Ovid Butler-Shaw House, "Forest Home"
1306 North Park Avenue
 c. 1875, c. 1885, c. 1901
One of the city's earliest great estates, this structure was originally built in the Greek Revival style of Ovid Butler. In 1870, an Italianate cornice was added, Still later the roof was raised and a third story was constructed by John M. Shaw. Shaw was also responsible for acquiring the porte cochere, originally from the Bates House, which stands to the west.
The large carriage house is a good example of Queen Anne style usually associated with Richard Norman Shaw. The red brick, open gables, asymmetrical elevations and plasterwork details can be found on many Queen Anne houses.
Ovid Butler (1801-1881) was a renowned lawyer and educator. He came to Indianapolis in 1836 and set up a successful law practice with Calvin Fletcher and Simon Yandes. He retired in 1846 and bought this property. The son of a Christian minister, he was a staunch abolitionist and established a newspaper, "Free Soil, Free States, Free Men" about 1850 as an anti-slavery publication. Butler is most renowned for his establishment of North Western Christian University in 1850. Now Butler University, the school was one of the few at the time which admitted women students on an equal basis with men. Ovid Butler served as its first president for 20 years. After his death in 1881, the house was occupied by a son, Scot Butler, briefly before being sold to John M. Shaw about 1891.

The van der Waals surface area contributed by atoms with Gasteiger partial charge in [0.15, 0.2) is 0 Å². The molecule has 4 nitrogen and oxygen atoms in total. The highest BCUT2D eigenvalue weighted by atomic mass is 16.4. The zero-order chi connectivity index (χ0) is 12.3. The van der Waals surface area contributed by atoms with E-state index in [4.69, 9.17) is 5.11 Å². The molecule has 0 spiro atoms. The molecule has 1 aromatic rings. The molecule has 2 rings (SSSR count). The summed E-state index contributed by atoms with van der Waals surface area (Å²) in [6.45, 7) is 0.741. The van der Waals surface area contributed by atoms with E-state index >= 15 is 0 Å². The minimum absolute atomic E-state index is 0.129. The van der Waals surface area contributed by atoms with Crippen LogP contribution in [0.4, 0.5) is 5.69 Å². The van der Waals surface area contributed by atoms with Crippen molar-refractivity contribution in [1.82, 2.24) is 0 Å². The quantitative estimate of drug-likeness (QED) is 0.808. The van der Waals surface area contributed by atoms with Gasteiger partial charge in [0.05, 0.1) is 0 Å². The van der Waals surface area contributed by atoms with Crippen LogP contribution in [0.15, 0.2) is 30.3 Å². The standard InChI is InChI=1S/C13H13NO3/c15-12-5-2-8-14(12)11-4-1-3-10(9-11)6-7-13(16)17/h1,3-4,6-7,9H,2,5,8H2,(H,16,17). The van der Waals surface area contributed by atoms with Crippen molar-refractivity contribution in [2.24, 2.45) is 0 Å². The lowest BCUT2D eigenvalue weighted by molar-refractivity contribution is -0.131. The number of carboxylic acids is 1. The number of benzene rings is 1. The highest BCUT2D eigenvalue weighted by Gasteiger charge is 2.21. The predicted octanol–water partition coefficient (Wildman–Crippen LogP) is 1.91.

Shaw (1852-1925) was an Irish immigrant who came to this country when he was 22. He worked as general manager of Kingan and Company, meat packers, and was extremely successful. He lived at Forest Home until his death in 1924.
Old Northside Historic Area Preservation Plan, 1979
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